The royal fertility ritual called Asvamedha yajna involved the king’s principal wife in a nightlong copulation with the dead horse. The priests and all royal wives and their four hundred attendants spent the night insulting each other. The insults go something like these:
To the wives the insulter says: “Lift up her thighs… she is like…” (insulting remark)
The attendants shout back to the insulter: “Your penis is like a…” (insulting remark)
The story is told that Rama’s mother and co-mothers performed the ceremony to guarantee the birth of sons to King Dasaratha. All three of the king’s wives were united with the carcass, but his principal wife, Kausalya, spent the entire night with the dead horse regarding this as her sacred duty. The account speaks of 300 beasts being sacrificed, including snakes and birds, in addition of Dasaratha’s “jewel of a horse” which was cut by his principal wife with 3 knives. The ceremony was costly as it involved paying a year’s salary to priests (Brahmans), the invoker (hotr), the chief priest (adhvarya) and the singer/cantor (udgatr). There is a similar ritual known among the ancient Celts, only in reverse. In the ceremony of enthronement, the king ritually coupled with a mare that was then sacrificed and cooked, being then eaten in a communal meal. The horse fertility ritual comes from the Indo-European-Aryan worldview and is contrary to the older Afro-Asiatic layer which maintains strict distinction between human and animal.
It appear that there was a parting of ways theologically and it may be represented by different names of God.
Az or Yahweh
The Asvamedha yajna gives the name As (or Az) for God. The name appears in ancient Akkadian texts. A 7th-century text says that Sargon city on the bank of the Euphrates was called Azu-piranu, meaning temple or house of Az. O-piru means house of the Sun. Azu is also a variant of the African name for God - Asa. Azu-piranu is equivalent of the Hebrew word Beth-el, but there appears to have been distinct conceptions of God.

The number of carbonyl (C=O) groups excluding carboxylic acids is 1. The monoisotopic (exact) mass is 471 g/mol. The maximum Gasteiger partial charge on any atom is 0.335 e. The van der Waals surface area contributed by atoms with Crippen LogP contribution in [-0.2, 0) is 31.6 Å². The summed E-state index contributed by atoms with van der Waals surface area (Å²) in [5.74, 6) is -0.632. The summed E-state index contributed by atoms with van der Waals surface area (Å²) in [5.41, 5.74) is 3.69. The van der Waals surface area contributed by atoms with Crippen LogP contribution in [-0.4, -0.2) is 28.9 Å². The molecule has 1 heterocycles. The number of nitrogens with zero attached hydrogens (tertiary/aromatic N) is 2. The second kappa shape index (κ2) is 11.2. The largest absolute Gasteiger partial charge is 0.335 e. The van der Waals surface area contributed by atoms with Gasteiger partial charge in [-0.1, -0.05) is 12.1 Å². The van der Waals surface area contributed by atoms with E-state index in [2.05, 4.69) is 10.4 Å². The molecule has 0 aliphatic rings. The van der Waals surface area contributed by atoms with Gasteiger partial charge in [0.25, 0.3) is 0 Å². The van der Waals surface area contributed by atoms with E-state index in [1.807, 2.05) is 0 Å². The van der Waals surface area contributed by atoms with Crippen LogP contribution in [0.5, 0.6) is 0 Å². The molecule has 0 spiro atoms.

Variants of this name for God include: Azu in Akkadian, Asa in Chadic, Asha in Kushitic, and Ashai in Hebrew. A Jerusalem priest named Am-ashai is mentioned in Neh. 11:13.
The Sakās (Sarki) of the Behistun inscription  of Darius I (521-486 B.C.) were made up of four tribes, the foremost of which were the Asii.
Related reading: 7000 BC Horse Burial Linked to Sheba
1. See Morkot’s book The Black Pharaohs. Sheba was an ancestor of Abraham, according to Genesis 10:28.
2. Goldman, Robert P. The Ramayana of Valmiki: An Epic of Ancient India. Balakanda (vol.1). Princeton University Press. ISBN 0-691-06561-6, pp. 151-152.
3. I have visited the site of this inscription. It appears in these images and scripts that the binary worldview of the Horites had morphed into the dualism that would characterize Zorastrianism. Ahura Mazda is likely a variant of Hor-Az or Hormazd. Ahura Mazda's dualistic counterpart is Angra Mainyu, the creator of evil.
4. Hans Loescher provides an excellent presentation of the Asii-led confederation that penetrated China.